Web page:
News: Keeya! Cherry Point youth learn Taekwondo
Story by Lance Cpl. Cory D. Polom
MARINE CORPS AIR STATION CHERRY POINT, N.C. - “When I am in this uniform I feel a great sense of pride and respect, but even when I am not in it, I feel that same sense of duty.” This is a common saying among many Marines in uniform, but the person who said this is not a Marine, and is not even old enough to drive.
Bailey Ellison, 12, was referring to her martial arts uniform, called a Dobak.
She is learning Taekwondo through a Marine Corps Air Station Cherry Point Youth Sports class taught by Master Andre’ L. Evans.
“Master Evans is a great instructor,” said Bailey. “He has helped me and a lot of the other students learn Taekwondo and has given us a way to relief stress.”
The classes run Mondays and Tuesdays at the Teen Center from 4:30 to 5:45 p.m. and on Saturdays from 1 p.m. until 2:30 p.m. at the Cherry Tree House, the cost is $50 per month.
“This generation of children is very different from our grandparents’ generation and even mine,” said Evans, a Marine veteran. “As teens, they feel they should be given everything in the world now. Taekwondo teaches these children how to respect their parents and teaches them a different kind of discipline.”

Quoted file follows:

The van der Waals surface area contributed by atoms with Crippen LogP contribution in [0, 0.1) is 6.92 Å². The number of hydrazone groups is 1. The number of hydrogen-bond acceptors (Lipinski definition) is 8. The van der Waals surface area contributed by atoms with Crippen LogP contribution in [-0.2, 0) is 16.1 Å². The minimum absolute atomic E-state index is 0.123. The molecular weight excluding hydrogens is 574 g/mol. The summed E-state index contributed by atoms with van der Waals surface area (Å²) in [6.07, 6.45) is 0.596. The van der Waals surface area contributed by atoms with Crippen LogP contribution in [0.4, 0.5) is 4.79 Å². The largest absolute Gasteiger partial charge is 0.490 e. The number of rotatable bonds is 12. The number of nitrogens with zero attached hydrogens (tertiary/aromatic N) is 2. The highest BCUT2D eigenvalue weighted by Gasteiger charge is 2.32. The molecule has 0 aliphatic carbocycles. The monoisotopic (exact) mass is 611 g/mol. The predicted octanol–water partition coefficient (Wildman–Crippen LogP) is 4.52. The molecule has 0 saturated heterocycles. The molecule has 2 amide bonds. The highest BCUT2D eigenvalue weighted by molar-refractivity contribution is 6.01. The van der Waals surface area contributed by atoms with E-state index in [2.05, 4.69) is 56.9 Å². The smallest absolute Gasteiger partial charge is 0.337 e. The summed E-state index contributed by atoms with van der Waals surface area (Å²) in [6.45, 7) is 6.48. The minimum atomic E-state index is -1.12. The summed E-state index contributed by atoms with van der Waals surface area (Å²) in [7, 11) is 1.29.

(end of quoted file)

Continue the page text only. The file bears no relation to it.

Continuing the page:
Bailey’s mother, Daphne Ellison, agreed and pointed out the impact Taekwondo has had on her child’s life.
“I can take her cell phone, her laptop and even ground her with no effect,” said Daphne. “However, I can tell her if she does something wrong I’ll take away Taekwondo for a week and she will straighten up. This class has taught her to value what she works hard for.”
Bailey said Taekwondo is a lifestyle that has helped her in more ways than just being able to defend herself.
“Taekwondo has given me a sense of pride and has helped me in more than just knowing how to keep cool, and what to do if I am faced with someone who is trying to kidnap me,” said Bailey. “It helps me keep in shape and gives me something to work for.”
Taekwondo can help set young people up for success, said Evans.
“I think these children will be more likely to succeed in life,” said Evans. “It gives you a sense of value that you can achieve something. Last year I had a student medal in the Junior Olympics. I have students here who have seen that and are determined to do the same.”
Bailey is one of his star pupils and is working hard to compete at a high level, Evans said.
“I want to be the best,” said Bailey. “I want to be the one Master Evans is talking about this time next year when he says ‘We had a young lady come back from the Junior Olympics with a gold medal.’ Taekwondo builds character and helps me do better in everything I do.”